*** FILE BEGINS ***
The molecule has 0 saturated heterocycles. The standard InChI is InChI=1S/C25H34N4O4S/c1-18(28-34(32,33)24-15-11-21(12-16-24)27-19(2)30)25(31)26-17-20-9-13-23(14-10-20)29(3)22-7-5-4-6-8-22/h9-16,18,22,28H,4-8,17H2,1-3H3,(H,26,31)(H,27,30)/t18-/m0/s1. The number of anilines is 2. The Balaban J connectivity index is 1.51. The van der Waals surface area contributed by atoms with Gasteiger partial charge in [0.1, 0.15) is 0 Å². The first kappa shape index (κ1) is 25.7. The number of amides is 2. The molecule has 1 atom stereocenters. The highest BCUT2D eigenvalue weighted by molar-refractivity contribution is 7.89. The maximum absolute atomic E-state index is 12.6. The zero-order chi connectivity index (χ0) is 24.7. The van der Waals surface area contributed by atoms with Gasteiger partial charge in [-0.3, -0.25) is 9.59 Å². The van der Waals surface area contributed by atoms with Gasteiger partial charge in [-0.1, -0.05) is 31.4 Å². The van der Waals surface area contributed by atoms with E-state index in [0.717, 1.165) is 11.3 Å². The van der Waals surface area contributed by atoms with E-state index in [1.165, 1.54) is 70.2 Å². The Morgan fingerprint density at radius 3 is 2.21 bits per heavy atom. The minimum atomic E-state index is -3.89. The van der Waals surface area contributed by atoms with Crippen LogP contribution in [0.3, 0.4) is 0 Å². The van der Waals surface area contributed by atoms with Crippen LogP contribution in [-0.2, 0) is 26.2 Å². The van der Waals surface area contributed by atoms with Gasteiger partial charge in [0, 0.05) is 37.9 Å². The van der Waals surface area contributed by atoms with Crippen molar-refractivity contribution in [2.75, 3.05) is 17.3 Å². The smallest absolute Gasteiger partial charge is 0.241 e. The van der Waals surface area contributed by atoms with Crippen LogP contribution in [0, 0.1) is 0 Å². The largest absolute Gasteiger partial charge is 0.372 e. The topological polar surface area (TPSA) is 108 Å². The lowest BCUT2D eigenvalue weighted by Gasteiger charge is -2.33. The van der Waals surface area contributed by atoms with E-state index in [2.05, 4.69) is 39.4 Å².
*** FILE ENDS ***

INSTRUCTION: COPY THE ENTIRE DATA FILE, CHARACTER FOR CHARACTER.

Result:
The molecule has 0 saturated heterocycles. The standard InChI is InChI=1S/C25H34N4O4S/c1-18(28-34(32,33)24-15-11-21(12-16-24)27-19(2)30)25(31)26-17-20-9-13-23(14-10-20)29(3)22-7-5-4-6-8-22/h9-16,18,22,28H,4-8,17H2,1-3H3,(H,26,31)(H,27,30)/t18-/m0/s1. The number of anilines is 2. The Balaban J connectivity index is 1.51. The van der Waals surface area contributed by atoms with Gasteiger partial charge in [0.1, 0.15) is 0 Å². The first kappa shape index (κ1) is 25.7. The number of amides is 2. The molecule has 1 atom stereocenters. The highest BCUT2D eigenvalue weighted by molar-refractivity contribution is 7.89. The maximum absolute atomic E-state index is 12.6. The zero-order chi connectivity index (χ0) is 24.7. The van der Waals surface area contributed by atoms with Gasteiger partial charge in [-0.3, -0.25) is 9.59 Å². The van der Waals surface area contributed by atoms with Gasteiger partial charge in [-0.1, -0.05) is 31.4 Å². The van der Waals surface area contributed by atoms with E-state index in [0.717, 1.165) is 11.3 Å². The van der Waals surface area contributed by atoms with E-state index in [1.165, 1.54) is 70.2 Å². The Morgan fingerprint density at radius 3 is 2.21 bits per heavy atom. The minimum atomic E-state index is -3.89. The van der Waals surface area contributed by atoms with Crippen LogP contribution in [0.3, 0.4) is 0 Å². The van der Waals surface area contributed by atoms with Crippen LogP contribution in [-0.2, 0) is 26.2 Å². The van der Waals surface area contributed by atoms with Gasteiger partial charge in [0, 0.05) is 37.9 Å². The van der Waals surface area contributed by atoms with Crippen molar-refractivity contribution in [2.75, 3.05) is 17.3 Å². The smallest absolute Gasteiger partial charge is 0.241 e. The van der Waals surface area contributed by atoms with Crippen LogP contribution in [0, 0.1) is 0 Å². The largest absolute Gasteiger partial charge is 0.372 e. The topological polar surface area (TPSA) is 108 Å². The lowest BCUT2D eigenvalue weighted by Gasteiger charge is -2.33. The van der Waals surface area contributed by atoms with E-state index in [2.05, 4.69) is 39.4 Å².